Last Monday, a dam holding waste from the Mount Polley gold and copper mine in the remote Cariboo region of British Columbia broke, spilling 2.6 billion gallons of potentially toxic liquid and 1.3 billion gallons of definitely toxic sludge out into pristine lakes and streams. That’s about 6,000 Olympic-sized swimming pools of water and waste containing things like arsenic, mercury, and sulphur. Those substances are now mixed into the water that 300 people rely on for tap, hundreds from First Nations tribes rely on for hunting and fishing, and many others rely on for the tourism business. And thanks to lax government regulation in the US, an estimated 39 percent of tailings-pond dam failures happen in the states — a rate higher than anywhere in the world. Just six months ago, a pipe at a coal slurry pond in North Carolina opened, leaching 1.1 billion gallons of sludge into a river. [Tailings Ponds are the Biggest Environmental Disaster You've Never Heard Of]
Former Rapid City Journal reporter, Bill Harlan, became public relations representative for the underground lab built into the former Homestake/Barrick property. He writes:
Our water treatment plant removes iron from water pumped from underground. Under an agreement with Homestake Mining Co., we also treat water from the company’s Grizzly Gulch tailings impoundment, which contains trace amounts of ammonia. [press release]
Harlan wrote in March, 2004:
Erosion and flooding after big fires pose threats to people, property and the environment. The Galena Fire did cause flooding and erosion in Custer State Park. For example, in 2002, mud ran down the streets of Deadwood after the Grizzly Gulch Fire. [Fire boosts creek flow]
The issue is a perpetual threat:
The problem in Canada, the US, and elsewhere is that no one knows exactly what to do with these ponds. Much of the sludge they contain is too toxic to remediate and let back into the environment. As of now, the plan is to just let them sit there and hope they don’t fail.
Cook Lake Recreation Area in the Wyoming Black Hills has been closed due to landslide activity.

The GOP-owned South Dakota Department of Ecocide and Nepotism Resources says the Grizzly Gulch impoundment, a bird killer for most of its history, is good to go until 2035.

Unless it's not.


Mother Jones: the GOP became earth haters in 1991

Bob Beck is Wyoming Public Media's News Director. Not long ago he began an interview with Senator John Bare Asso (earth hater-WY) asking the question: "Senator, why do you hate the environment?"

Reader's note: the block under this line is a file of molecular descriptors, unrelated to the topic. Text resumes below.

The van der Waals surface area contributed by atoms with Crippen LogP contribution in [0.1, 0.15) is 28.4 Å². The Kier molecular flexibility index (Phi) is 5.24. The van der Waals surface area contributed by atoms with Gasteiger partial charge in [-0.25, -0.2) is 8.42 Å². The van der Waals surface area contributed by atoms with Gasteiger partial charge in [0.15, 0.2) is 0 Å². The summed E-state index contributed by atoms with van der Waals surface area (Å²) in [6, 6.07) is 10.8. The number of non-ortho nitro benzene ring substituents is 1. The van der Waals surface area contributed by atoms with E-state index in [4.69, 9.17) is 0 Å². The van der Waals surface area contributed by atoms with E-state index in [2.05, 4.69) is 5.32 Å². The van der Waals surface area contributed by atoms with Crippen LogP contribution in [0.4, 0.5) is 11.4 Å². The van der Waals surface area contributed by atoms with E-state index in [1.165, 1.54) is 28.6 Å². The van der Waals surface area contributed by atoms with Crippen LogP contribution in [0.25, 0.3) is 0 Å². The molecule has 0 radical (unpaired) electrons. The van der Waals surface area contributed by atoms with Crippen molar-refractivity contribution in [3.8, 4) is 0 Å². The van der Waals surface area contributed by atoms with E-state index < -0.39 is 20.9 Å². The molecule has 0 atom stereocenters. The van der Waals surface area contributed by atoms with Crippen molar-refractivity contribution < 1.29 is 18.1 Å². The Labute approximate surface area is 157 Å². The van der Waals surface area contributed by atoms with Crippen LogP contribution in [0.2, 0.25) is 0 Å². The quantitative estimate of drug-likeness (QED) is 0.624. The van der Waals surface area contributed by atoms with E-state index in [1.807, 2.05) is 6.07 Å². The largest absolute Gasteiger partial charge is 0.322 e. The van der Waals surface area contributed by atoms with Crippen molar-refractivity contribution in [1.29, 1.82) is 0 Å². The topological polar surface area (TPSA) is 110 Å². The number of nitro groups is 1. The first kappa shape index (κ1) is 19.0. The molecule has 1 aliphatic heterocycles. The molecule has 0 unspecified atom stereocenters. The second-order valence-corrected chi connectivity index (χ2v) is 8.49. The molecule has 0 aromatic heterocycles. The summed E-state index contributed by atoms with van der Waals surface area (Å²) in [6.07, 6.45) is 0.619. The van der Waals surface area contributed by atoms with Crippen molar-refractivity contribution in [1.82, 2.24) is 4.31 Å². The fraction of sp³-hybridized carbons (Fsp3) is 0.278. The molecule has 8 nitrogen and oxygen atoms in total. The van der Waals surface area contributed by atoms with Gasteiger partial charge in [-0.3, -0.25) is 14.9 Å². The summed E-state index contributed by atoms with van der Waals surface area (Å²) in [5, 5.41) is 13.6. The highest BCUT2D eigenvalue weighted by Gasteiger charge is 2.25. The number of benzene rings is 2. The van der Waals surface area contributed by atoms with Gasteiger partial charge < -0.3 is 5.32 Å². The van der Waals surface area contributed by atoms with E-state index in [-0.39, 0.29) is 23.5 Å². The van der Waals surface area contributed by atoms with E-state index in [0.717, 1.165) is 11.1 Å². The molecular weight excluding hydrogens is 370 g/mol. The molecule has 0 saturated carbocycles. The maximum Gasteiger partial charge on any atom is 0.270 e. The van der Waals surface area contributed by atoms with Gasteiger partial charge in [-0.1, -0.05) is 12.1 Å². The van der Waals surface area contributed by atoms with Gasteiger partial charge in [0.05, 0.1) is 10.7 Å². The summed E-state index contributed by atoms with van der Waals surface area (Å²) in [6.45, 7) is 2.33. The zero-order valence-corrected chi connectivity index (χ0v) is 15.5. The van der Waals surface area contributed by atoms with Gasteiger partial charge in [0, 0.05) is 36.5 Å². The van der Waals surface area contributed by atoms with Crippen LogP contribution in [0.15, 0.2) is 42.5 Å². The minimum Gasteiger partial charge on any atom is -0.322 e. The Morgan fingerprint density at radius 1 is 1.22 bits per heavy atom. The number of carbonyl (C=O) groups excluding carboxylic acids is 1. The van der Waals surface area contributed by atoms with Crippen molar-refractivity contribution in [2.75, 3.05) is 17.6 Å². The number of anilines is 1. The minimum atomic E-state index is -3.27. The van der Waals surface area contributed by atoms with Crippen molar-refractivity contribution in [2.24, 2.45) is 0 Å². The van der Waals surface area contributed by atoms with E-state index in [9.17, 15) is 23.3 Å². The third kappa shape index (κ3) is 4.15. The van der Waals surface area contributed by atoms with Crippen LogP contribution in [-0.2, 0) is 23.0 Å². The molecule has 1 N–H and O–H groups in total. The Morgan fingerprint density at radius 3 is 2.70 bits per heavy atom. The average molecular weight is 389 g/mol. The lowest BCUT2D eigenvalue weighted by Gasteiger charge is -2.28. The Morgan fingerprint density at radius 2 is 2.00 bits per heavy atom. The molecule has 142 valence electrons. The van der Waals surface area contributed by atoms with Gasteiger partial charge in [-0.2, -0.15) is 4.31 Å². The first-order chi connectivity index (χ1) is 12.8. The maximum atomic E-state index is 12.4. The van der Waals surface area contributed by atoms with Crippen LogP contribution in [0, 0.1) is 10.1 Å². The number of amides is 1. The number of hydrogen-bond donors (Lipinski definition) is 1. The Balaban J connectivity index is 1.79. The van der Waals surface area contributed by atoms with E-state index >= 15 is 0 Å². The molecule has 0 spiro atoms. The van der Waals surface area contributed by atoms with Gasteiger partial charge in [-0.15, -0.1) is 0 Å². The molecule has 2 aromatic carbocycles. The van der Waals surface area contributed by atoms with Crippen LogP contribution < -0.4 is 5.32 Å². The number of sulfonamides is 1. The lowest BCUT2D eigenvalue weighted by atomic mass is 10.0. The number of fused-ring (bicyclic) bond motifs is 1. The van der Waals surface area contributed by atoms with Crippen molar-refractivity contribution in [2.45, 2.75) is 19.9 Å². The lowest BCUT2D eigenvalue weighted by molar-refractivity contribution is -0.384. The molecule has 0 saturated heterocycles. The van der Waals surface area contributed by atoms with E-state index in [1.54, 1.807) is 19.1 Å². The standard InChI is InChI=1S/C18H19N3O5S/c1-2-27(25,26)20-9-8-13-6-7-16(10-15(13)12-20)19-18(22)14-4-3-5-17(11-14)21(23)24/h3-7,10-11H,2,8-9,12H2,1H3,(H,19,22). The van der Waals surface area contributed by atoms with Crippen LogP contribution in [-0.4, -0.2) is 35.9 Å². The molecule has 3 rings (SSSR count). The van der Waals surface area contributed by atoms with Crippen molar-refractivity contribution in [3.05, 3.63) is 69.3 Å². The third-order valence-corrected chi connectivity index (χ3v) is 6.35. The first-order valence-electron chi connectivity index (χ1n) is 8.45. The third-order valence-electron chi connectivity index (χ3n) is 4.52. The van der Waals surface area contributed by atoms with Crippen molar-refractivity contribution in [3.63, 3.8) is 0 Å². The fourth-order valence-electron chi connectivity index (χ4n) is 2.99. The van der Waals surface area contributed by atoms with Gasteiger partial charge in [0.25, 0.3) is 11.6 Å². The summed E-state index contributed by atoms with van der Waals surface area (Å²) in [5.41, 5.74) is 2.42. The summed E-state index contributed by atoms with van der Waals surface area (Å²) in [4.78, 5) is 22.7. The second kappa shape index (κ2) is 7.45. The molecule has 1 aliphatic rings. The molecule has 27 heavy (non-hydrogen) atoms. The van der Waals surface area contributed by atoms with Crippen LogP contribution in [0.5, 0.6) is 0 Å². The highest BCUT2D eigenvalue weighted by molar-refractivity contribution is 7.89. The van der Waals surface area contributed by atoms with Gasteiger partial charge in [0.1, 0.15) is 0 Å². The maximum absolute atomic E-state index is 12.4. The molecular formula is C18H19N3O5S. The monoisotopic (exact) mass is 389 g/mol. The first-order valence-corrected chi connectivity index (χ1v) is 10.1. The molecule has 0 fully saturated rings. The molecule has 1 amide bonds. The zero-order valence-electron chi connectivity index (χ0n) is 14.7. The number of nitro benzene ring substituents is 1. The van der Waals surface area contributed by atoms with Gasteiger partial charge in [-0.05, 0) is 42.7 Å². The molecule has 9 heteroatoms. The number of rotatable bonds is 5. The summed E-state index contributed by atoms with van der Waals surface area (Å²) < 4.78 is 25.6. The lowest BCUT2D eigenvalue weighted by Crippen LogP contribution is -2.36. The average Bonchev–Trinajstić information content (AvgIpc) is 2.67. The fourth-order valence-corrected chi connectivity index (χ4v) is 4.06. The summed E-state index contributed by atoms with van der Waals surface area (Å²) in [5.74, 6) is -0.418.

A Mother Jones piece tells readers when the GOP began hating the Earth:
According to a new study in the journal Social Science Research, the key change actually began around the year 1991—when the Soviet Union fell. "The conservative movement replaced the 'Red Scare' with a new 'Green Scare' and became increasingly hostile to environmental protection at that time," argues sociologist Aaron McCright of Michigan State University and two colleagues. [Chris Mooney, When Did Republicans Start Hating the Environment?]
It took watching ravens walking into the henhouse and stealing eggs to erect a mesh-covered chicken yard.
Raven populations have increased precipitously in the past four decades in sagebrush ecosystems, largely as a result of fragmentation and development of anthropogenic structures. Our study shows that in addition to habitat fragmentation, the addition of human-made structures benefit ravens, whereas some species of raptors like the Ferruginous Hawk have been impacted and limited in nesting areas," said study lead author Peter Coates, an ecologist with the [United States Geologic Survey] Western Ecological Research Center. While this is good news for ravens, it could be bad news for sensitive prey species, including the Greater Sage-Grouse. Increases in Common Raven distribution and abundance in the American west mirror declines in distribution and abundance of Greater Sage-Grouse, where energy transmission corridors and other land use changes have altered sagebrush steppe habitat," said David Delehanty of [Idaho State University]. [Ravens rule Idaho's artificial roost, posted at Science Daily]


Basin refugee redefining Native art

The Montana Artists Refuge has ceased to exist but its legacy lives on.
When Bently Spang pulls on the gold jumpsuit and white platform shoes to become “Indian of the Future,” it’s hard to understand his ancestors’ influence on the Northern Cheyenne artist. In 2012, when the Ash Creek Fire near Ashland burned his parents’ home and 20 other homes, Spang felt compelled to record the experience from the perspective of the trees, still standing but charred. He took rubbings from the charred bark by using large sheets of white paper and rubbing them into the tree. “I was interacting with the burned tree,” Spang said. “They were telling the story of the fire. When I looked at the first few, I said, ‘Oh my God, that looks like the fire.’ He titled the series ‘On Fire.’ ” [Jaci Webb, Billings Gazette]


Big Lebowski actor could get Montana Democratic Senate nod